MÉNIÈRE DISEASE

Presentation of a patient with Meniere Disease

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Scenario: A 38-year-old male clerk saw his doctor because of sudden episodes of nausea and dizziness. These attacks had started 3 weeks earlier and seemed to be getting worse. The abnormal episodes at first lasted only a few minutes, during which “the room seemed to spin.” Lately, they had been lasting for many hours. A severe attack caused the patient to vomit and to hear abnormal sounds (ringing, buzzing, paper-rolling sounds) in the left ear. He thought that he was becoming deaf on that side.

The neurologic examination was within normal limits except for a slight sensorineural hearing loss in the left ear. Computed tomography (CT) examination of the head was unremarkable.

Question: What three criteria define the diagnosis of Meniere Disease? Does this patient demonstrate all three?

Potential answers:

A. Vertigo, migraine, dysmetria

B. Vertigo, hearing loss, and tinnitus with ear pressure.

C. Migraine, diplopia, hearing loss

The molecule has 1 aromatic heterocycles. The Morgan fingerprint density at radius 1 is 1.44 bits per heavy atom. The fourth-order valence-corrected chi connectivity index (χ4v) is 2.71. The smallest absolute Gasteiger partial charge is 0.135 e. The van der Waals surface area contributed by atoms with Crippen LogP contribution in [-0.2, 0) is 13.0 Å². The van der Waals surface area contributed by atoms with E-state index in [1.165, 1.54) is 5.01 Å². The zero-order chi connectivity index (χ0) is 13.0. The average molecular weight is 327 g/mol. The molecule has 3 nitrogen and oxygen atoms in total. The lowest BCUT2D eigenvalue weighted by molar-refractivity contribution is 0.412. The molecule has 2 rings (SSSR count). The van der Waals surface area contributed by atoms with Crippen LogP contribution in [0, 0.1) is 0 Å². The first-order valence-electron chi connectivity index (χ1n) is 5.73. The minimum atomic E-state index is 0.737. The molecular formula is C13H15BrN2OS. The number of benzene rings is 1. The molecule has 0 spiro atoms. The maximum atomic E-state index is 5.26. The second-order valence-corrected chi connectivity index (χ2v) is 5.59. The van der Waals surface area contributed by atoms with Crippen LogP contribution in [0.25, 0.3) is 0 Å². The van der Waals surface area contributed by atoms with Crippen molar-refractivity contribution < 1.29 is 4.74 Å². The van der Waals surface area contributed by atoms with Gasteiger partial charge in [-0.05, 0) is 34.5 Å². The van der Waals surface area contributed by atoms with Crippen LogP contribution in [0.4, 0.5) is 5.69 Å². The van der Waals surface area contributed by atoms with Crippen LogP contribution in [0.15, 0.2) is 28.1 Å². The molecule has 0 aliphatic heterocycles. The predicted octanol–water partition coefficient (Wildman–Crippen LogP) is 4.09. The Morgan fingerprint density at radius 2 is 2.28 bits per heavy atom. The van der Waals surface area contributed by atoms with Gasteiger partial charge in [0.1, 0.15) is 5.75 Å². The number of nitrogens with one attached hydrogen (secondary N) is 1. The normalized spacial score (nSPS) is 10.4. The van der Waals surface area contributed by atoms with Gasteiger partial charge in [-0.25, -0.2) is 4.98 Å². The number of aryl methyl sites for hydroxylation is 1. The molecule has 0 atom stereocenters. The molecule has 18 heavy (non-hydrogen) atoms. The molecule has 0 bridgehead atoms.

D. Tinnitus, nystagmus, general weakness

Answer with rationale: B. Vertigo, hearing loss, and tinnitus with ear pressure.

According to the American Academy of Otolaryngology, with Meniere Disease will present with vertigo lasting a minimum of 20 minutes for at least 2 episodes.

Hearing loss must be audiometrically documented for at least one episode.

Tinnitus will be present in the patient, with fullness of the ear or ear pressure as well.

Nystagmus is commonly weak, positional, and direction changing when exhibited with Meniere Disease.

Migraine, dysmetria, diplopia, and general weakness are not seen as signs of Meniere Disease.

For more Information see Chapter 261 Meniere Disease in The Color Atlas of Physical Therapy

Eric Shamus, DPT, PhD

Professor, Chair of Department of Rehabilitation Sciences, Florida Gulf Coast University